I’ve Got Batman in My Basement
Directed by: Frank Paur
Written By: Sam Graham and Chris Hubbell
Original Air Date: September 30th 1992
Synopsis: [From IMDB: Here] While trying to thwart Penguin’s robbery of a rare Faberge egg, Batman is weakened by exposure to a toxic gas. He takes shelter in a basement apartment belonging to a teen-aged amateur detective.
If you conduct a quick google search of the episode, I’ve Got Batman in My Basement, you’ll find that it has an infamous reputation among the series’s fans. While I don’t wish to repeat many of the criticisms that have been leveled at the episode, it would be wrong to state that I’ve got Batman in My Basement’s reputation is ill-deserved. It is clear that this is one of the worst episodes of the series, but after seeing several of the missteps of previous episodes (i.e. The Last Laugh, The Underdwellers and The Forgotten) it’s fair to say this is simply an early script where the showrunners were still figuring out the tone of the series.
What’s clear (even from its title) is that I’ve Got Batman in My Basement levels itself at a much younger audience than the more complex or psychologically ambitious episodes such as P.O.V or the Two-Face 2-parter. The plot is simple. Batman, after attempting to thwart a robbery staged by the Penguin, finds himself temporarily out of commission and is saved by a group of kids who hide and medicate him in their basement. Upon tracking the kids to their home, the Penguin and his goons invade the house, only for the caped crusader to miraculously awake and save the day just in time.
By placing greater emphasis on the humour, this episode clearly attempts to appeal to kids by focusing much more on the youngsters who find themselves caught up within the conflict between Batman and the Penguin. While moving the focus away from Batman within an episode or story is not always a bad thing (something specifically illustrated by both the episode P.O.V as well as Brubaker and Rucka’s Gotham Central) in this case, the failure to create interesting characters makes for a somewhat pedestrian story.
Here, the kids come across as dull cliches from children’s narratives, notably the ambitious geeky detectives (a la Enid Blyton’s The Famous Five) and the one-note bullies who begin as tormentors, only to change their heart at the end. It’s all very bland and is further served up with both sub-par voice acting, but also a series of what I have seen described as a Home Alone styled slapstick sequences… because, you know, it was popular at the time.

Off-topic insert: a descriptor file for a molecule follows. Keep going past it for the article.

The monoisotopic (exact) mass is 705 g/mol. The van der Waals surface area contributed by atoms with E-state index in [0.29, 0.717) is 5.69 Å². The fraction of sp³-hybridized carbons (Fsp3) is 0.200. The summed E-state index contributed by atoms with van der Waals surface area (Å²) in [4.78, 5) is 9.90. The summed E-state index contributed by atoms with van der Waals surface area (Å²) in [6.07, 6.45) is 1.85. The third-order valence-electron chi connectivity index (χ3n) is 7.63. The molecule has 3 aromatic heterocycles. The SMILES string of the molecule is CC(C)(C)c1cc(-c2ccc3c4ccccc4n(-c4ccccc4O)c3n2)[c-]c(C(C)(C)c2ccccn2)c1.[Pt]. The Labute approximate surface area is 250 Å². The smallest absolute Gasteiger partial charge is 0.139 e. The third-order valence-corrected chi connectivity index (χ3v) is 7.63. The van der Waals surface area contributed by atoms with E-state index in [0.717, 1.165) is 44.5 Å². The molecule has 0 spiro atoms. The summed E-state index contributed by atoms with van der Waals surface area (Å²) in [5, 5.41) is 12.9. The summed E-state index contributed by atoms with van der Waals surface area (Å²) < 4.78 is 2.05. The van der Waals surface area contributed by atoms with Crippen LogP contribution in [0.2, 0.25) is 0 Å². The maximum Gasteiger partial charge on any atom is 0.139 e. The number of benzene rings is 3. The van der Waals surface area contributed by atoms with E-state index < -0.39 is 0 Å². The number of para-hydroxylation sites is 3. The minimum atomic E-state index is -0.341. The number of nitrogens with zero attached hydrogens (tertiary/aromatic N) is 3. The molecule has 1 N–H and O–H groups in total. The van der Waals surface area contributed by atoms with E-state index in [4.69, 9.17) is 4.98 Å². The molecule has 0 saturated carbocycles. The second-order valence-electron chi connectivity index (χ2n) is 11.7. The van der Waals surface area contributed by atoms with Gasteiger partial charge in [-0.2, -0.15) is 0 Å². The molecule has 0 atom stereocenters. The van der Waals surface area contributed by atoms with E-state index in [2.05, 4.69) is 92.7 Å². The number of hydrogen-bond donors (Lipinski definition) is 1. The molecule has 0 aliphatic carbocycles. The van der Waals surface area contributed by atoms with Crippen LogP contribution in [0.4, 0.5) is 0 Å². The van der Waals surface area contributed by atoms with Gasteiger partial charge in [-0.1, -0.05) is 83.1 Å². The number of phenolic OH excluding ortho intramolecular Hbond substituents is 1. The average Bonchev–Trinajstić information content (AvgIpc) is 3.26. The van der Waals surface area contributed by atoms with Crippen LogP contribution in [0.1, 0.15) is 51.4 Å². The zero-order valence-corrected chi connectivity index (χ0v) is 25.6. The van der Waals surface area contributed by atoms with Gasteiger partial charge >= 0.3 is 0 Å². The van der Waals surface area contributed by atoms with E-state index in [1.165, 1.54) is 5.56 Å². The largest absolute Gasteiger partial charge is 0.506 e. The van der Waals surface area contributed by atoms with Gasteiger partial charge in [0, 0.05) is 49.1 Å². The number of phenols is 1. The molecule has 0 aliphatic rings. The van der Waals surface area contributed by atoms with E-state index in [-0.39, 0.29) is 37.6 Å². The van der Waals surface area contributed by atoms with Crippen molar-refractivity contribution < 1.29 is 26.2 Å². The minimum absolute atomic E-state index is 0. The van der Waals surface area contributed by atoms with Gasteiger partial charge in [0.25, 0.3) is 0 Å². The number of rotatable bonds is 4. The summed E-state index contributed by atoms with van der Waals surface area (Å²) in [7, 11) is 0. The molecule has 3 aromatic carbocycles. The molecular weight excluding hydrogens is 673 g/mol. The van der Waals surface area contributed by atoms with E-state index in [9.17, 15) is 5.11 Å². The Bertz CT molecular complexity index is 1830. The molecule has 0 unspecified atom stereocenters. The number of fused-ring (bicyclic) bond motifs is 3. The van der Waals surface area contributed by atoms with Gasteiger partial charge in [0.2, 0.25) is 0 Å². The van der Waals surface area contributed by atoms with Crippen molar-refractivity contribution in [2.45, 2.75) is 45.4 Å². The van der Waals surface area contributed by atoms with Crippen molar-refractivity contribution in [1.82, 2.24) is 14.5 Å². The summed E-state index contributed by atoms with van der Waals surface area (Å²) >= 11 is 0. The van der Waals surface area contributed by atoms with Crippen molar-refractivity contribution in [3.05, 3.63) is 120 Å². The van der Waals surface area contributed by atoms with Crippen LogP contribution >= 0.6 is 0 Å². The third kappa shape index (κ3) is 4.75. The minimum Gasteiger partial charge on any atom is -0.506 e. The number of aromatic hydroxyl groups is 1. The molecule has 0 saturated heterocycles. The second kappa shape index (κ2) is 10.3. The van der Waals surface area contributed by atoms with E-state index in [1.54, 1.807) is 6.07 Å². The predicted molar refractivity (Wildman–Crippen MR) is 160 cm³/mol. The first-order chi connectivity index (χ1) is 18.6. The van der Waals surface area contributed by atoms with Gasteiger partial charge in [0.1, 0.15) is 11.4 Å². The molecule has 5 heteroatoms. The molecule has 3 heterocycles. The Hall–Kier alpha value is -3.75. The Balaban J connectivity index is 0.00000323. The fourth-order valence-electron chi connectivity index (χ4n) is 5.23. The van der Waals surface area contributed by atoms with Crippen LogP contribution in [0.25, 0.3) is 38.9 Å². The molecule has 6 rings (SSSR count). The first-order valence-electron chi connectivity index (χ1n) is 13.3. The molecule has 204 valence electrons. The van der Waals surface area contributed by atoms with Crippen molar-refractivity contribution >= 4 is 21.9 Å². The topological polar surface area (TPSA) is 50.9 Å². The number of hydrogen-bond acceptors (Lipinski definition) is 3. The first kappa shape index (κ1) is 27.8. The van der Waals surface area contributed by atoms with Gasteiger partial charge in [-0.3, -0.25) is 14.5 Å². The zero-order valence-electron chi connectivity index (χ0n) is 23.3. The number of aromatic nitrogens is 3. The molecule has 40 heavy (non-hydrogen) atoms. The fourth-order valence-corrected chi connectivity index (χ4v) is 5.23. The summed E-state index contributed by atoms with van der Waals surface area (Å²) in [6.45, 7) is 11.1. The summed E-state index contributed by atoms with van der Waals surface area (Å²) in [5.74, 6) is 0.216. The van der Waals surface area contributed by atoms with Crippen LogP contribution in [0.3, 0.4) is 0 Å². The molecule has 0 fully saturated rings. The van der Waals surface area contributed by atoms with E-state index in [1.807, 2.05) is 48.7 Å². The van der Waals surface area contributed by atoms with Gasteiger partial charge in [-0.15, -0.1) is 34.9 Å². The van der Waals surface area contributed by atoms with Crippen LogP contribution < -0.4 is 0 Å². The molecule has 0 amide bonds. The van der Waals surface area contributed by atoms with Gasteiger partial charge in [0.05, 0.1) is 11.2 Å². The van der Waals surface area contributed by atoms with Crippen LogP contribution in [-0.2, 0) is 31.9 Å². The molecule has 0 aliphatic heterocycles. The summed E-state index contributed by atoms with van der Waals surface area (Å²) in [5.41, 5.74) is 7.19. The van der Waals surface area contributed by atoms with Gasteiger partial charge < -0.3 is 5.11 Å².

It therefore comes across as a patronising affair that talks down to its audience by thinking it knows what the audience wants and playing up to cliches, rather than simply telling them a story. Not only this, the scripting is also exceptionally weak. Rather than using animation’s ability as a visual art to tell the story (something the series has done excellently to this point) the script returns it back to the dark ages of 1980s Filmation, using the character’s dialogue to explain actions we can blatantly see onscreen.
Yet, perhaps the most disappointing feature of this episode is that it acts as the series’s introduction to the Penguin, a character who at the time, was probably the second most well-known Bat-villain after The Joker. Borrowing elements of his design from Tim Burton’s recent Batman Returns, the Penguin appears as a disfigured snob, one with an pointed, beak like nose and flipper like hands. It’s a decision I’m actually a supporter of. While not to everyone’s tastes, I’ve always preferred the more Gothic, Dr Caligari inspired version of the penguin over any others, including Burgess Meredith’s famous incarnation in the 1960s TV show.
Yet, rather than getting to the crux of this villains motivations or even learning more about his character, the viewer never gets more than a few quirks to associate with him. We learn that he is can train and control birds, has a penchant for theatrical, cringe worthy puns and utilities a vast array of umbrella-based weaponry. Yet, rather than considering the character as either a freakish monster or refined, aristocratic gangster, the viewer does not really learn much about the character (something, I concede is a slight flaw within the series itself).
The character’s voice actor, Paul Williams, attempts an admirable job with what he’d given, but he’s lost within a multitude of terrible, cringeworthy dialogue and plotting, with the penguin coming across as a bumbling, amateur thief as opposed to the expert, professional criminal he is supposed to be. In fact, the only time he looks like a threat is when he fires a gas grenade at Batman, something that is easily lost when him and his goons are largely humiliated by the children in their home. In doing so, his treatment here is so ineffective he could quite easily be replaced by any other villain from the rogues gallery and still tell the same story.
When factored with the somewhat mediocre animation, it is fairly clear why I‘ve Got Batman in My Basement lies at the bottom of many fans lists when ranking their favorite episodes from the series. With the poor scripting and cliched characters, it is no wonder the two writers were not invited back for later episodes, while the treatment of the penguin and his motivations are largely under subscribed. Ultimately, this is a poor story that ranks up there with the previously aforementioned weak links within the series run. It’s just a good job, one of the series’s most celebrated episodes, Heart of Ice followed it.